A Kentucky Baptist African American pastor who has been instrumental in the healing of racial relations along with having a passion for missions abroad, will be leaving the commonwealth to become president of Carver Bible College in Atlanta.
C.L. Jordan, the pastor of Bible Community Fellowship (BCF) in the Portland area of Louisville, officially starts at Carver on Feb. 1. He has been a 13-year board member at the college. He replaces Rev. Robert Crummie who died on Jan. 2 of this year after serving 20 years as president. It was shortly after Crummie’s death that the board asked Jordan if he would consider becoming president.
Carver Bible College has a 77-year history and Jordan will become the sixth president.
His move to Carver Bible College leaves a void in Kentucky, where he has served two churches for 17 years. Jordan has been a friend to the Kentucky Baptist Convention (KBC), serving on the Mission Board and working part-time on staff at the Louisville Regional Baptist Association (LRBA).
He was pastor of Good Hope Baptist for three years and has been at Bible Community Fellowship the past 14 years. He planted that church in 2017 in the Portland neighborhood “in hopes of reaching Portland for Christ.”
Jordan said they have led the church in ministering to 5,000 to 6,000 during that time with many outreaches, including 10 consecutive Thanksgiving outreaches. “We have witnessed some people in Portland who were hostile toward us in the beginning to become members of our church,” he said.
Todd Robertson, the associational mission strategist for the LRBA, called Jordan “a great friend, great brother in Christ. He has been a huge asset, not only as a pastor in the community but very committed to serving the Portland community. He has carried that same level of commitment and work into the association.”
Jordan said the KBC will always be in his heart.
“When I first came here as a pastor, I was not a Southern Baptist,” he said. “Dr. Bill Mackey and Randy Foster were at my installation service at Greater Good Hope. They built a relationship with me that has been important in my life. Thank you to the KBC family that allowed me the opportunity to serve with the Mission Board and serve in Zimbabwe.”
Jordan went to Zimbabwe on mission trips four times, including as the lead pastor in 2018. He also worked with a KBC program that mentored people who had been released from prison and was a one-time chairman of the Missions Mobilization Committee.
“I would like to say thank you. I love the KBC and will never forget them. They will always be in my heart,” he said. “I solicit all the prayers of Kentucky Baptists. Thank God for CP (Cooperative Program).”
KBC Executive Director-Treasurer Todd Gray called him an “outstanding partner” and “true friend” to Kentucky Baptists.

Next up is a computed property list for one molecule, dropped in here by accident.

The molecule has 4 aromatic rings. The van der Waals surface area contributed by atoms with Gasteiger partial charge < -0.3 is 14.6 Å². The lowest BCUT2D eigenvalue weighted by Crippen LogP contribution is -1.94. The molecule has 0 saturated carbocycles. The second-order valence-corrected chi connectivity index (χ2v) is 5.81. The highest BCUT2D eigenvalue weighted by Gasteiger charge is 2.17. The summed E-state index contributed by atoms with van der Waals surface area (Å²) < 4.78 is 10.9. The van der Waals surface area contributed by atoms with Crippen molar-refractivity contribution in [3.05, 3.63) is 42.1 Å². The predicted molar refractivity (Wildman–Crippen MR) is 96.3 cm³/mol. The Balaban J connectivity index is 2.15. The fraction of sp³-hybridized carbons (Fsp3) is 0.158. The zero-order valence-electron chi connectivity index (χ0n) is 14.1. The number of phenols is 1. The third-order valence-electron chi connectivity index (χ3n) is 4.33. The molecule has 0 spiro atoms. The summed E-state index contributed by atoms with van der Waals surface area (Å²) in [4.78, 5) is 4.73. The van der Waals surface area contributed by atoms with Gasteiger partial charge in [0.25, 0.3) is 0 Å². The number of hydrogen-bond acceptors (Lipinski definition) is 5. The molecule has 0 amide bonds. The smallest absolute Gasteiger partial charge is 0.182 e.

“He has opened his church building for KBC evangelism training events, participated in a Zimbabwe missions partnership, as well as served on the Mission Board and the Administrative Committee of the Kentucky Baptist Convention,” Gray said. “He is a true friend to Kentucky Baptists. While his presence and service will be missed here in the commonwealth, we are thrilled about the possibility of his life and ministry being multiplied as he invests in future kingdom leaders.”
As for his move to becoming president of Carver, Jordan said he is humbled. His family and friends have been involved with the college for more than 40 years.
“It was not on my list of things to do,” he said. “This is certainly a calling, which is the reason I’m going. The former president and I were great friends. Three years ago, he had thought about leaving the school and had spoken to the board prior to me replacing him. I wasn’t really all in favor.”
Jordan has helped unite African Americans and whites in Kentucky and he wants the predominantly Black Carver College to become more diversified.
“I’d love to reach out to the community at large and diversify and see the student body diversify,” he said. “We’ve already accomplished that in leadership with faculty and staff. I’d love to see that happen at the student level. We want to continue, in the last days, preparing men and women. Our effort is to get them in the marketplace and putting people in the mission field.”
The school offers studies in Bible and theology but also has degrees in psychology and business administration, he said.
Carver College was started by Talmage and Grace Payne in 1943. They were graduates of Moody Bible College in Chicago. They were missionaries in China when World War II broke out and couldn’t get visas renewed to return. The Paynes came to Atlanta and started the college for African Americans with Moody as the model.
Jordan, 56, was also able to help name his successor at BCF in Keith Merriweather, who is from Louisville.
Jordan and his wife, Peggy, have two daughters, A’Kia and A’Keisha. He will be moving to Atlanta at the start of the new year.
(EDITOR’S NOTE – Mark Maynard writes for Kentucky Today, kentuckytoday.com, where this article first appeared.)